April 27, 2009 at 10:20 pm #901
Thought I’d throw this out here. I know cold fusion’s a pie-in-the-sky impossibility, but this looks promissing. Says the old palladium-seawater experiment might have some merit after all. Sadly, I don’t have a masive pile of palladium in my back yard to experiment with. Still, with some refinement, it should be nifty. An experimental power for an experimental cause. Your thoughts?April 28, 2009 at 12:44 am #5732
There’s definitely something going on there. Here’s another article on the subject.
Palladium is about $225 an ounce. Why couldn’t you do some experiments? It seems like getting lattice structures to line up in a certain way is what needs to be done.April 28, 2009 at 3:28 am #5733
Yeah, its far out stuff, but if anyone does crack cold fusion, seasteading becomes massively easier. The energy generation problem is the biggest technical issue for seasteads. Once that issue is solved, getting fresh water, purifying sewage, and even growing food can become much easier.April 28, 2009 at 11:23 am #5735
There is definitely nothing going on here. This has all the characteristics of a typical cold-fusion hype.
“It’s possible, it is possible, that I have been mismeasuring energy for 20 years, but I think it extremely unlikely. A very large number of people have been making these measurements and measurements of current, voltage, temperature, resistance they’re some of the simplest measurements that a physicist or a physical scientist will measure,” McKubre said.
Hear the words of the snake oil salesman. Define ‘simplest’. Anyone can get a reading. Any real scientist will concede getting a reproducable reading is as good as impossible. Its all about the error bars. They appear to be of the same order of magnitude as the claimed heat ouput. Oops.
The very notion of a measurable heat output with no measurable radiation output is, by the way, ridiculous. If these guys really believed themselves nuclei were rearranging themselves with a measurable heat output, theyd be doing their experiments behind a few inces of lead.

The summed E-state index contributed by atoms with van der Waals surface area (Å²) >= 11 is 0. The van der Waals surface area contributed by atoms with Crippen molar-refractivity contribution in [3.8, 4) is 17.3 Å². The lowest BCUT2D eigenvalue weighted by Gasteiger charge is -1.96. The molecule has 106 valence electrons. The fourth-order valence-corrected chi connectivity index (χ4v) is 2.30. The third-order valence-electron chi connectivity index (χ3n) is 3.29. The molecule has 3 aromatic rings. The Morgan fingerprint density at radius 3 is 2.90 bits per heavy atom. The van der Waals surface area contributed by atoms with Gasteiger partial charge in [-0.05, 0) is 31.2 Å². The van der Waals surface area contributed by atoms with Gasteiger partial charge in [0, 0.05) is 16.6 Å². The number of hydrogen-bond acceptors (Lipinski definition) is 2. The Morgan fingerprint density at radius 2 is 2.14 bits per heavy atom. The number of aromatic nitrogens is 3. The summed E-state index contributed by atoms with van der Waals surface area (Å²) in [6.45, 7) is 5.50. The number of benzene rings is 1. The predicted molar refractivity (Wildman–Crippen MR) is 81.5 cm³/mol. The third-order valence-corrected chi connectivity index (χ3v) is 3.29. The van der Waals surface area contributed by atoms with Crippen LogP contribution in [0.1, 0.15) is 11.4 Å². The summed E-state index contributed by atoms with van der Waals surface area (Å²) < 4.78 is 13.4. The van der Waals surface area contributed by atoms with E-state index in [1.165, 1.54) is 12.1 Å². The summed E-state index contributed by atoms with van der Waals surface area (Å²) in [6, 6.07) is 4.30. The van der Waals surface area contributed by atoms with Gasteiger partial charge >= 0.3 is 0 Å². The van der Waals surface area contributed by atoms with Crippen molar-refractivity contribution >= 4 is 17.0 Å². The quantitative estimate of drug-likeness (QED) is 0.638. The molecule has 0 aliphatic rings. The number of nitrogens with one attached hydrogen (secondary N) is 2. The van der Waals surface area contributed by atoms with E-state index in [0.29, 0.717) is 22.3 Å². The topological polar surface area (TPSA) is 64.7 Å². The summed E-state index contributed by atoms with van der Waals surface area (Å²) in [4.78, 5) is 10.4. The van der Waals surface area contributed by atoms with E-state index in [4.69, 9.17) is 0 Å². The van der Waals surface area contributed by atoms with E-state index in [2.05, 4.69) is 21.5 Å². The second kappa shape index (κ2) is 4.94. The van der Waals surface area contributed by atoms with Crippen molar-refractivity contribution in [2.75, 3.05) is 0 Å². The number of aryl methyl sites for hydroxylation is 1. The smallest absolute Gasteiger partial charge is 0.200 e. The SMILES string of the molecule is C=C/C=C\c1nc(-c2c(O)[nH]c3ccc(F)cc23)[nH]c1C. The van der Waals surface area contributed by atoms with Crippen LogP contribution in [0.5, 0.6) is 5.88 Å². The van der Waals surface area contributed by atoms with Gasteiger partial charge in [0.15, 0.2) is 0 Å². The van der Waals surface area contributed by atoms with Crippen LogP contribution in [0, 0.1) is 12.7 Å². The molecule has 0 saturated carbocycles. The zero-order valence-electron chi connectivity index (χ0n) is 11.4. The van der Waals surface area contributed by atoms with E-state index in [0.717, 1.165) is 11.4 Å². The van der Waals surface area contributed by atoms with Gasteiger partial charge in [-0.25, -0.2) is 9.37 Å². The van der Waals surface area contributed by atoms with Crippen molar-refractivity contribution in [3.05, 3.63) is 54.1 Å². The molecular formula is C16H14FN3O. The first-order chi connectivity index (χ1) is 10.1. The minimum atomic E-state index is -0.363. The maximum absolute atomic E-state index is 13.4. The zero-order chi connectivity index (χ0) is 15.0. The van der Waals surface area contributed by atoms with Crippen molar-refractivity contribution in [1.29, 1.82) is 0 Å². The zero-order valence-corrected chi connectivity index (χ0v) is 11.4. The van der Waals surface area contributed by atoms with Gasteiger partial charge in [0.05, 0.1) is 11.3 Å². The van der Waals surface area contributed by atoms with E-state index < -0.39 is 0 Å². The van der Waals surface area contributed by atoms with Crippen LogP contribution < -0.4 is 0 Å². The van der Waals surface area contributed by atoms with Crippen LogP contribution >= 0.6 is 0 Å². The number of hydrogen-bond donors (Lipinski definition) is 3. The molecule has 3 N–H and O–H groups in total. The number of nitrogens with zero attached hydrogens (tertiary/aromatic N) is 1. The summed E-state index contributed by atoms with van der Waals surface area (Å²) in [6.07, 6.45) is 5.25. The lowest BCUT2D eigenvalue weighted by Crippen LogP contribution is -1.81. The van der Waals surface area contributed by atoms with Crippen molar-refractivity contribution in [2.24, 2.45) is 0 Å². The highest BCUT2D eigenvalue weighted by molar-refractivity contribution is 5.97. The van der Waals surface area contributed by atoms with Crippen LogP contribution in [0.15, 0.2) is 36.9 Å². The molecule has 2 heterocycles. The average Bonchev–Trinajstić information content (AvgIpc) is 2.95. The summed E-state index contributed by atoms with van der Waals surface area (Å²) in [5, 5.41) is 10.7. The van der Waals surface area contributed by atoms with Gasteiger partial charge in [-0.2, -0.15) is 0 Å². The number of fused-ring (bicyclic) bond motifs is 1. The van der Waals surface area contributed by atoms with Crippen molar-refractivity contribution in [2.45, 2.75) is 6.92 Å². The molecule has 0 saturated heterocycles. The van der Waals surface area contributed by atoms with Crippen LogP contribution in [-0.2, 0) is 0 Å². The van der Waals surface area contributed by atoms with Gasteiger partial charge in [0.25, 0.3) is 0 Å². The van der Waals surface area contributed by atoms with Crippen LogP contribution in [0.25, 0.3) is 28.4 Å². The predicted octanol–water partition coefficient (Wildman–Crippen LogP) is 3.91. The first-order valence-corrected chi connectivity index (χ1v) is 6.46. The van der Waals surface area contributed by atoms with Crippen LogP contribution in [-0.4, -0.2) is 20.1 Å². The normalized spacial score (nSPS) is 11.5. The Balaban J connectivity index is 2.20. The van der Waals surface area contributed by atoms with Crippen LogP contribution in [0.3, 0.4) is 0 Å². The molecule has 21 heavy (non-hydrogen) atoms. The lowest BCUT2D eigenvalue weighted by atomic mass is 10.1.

If there is anything beyond measuring error here, there might be a host of other explanations. For instance, an hiterto unknown phase-transition induced in paladium with deuterium mixed into it, with an appreciable latent heat. Would explain the unreliability of their experiment. Metal isnt just metal, there are a gazillion different atomic configurations it can be in, depending on the most subtle amount of trace elements, thermal history, and god knows what.April 28, 2009 at 1:50 pm #5739
Eelco, did you read the article about the US Navy lab? They detected neutrons during the process. How would you explain that? Another group of snake oil salesmen and their sloppy measuring?
You’re right, it could be an unexplained non-nuclear reaction, but I think at this point passing it of as bad measuring is completely wrong. There’s definitely some unexplained process taking place.
You’d expect to find He, and there is at least one lab that has claimed that. How much He for that the type of heat they’re measuring, I don’t know. Would anybody here be able to calculate that? Would it be measurable? I think you’re talking about raising the temperature of a small amount of water, say half a liter, from 20 degrees to 50 degrees for a couple of days. How much He would expect from a nuclear reaction like that?April 28, 2009 at 2:20 pm #5742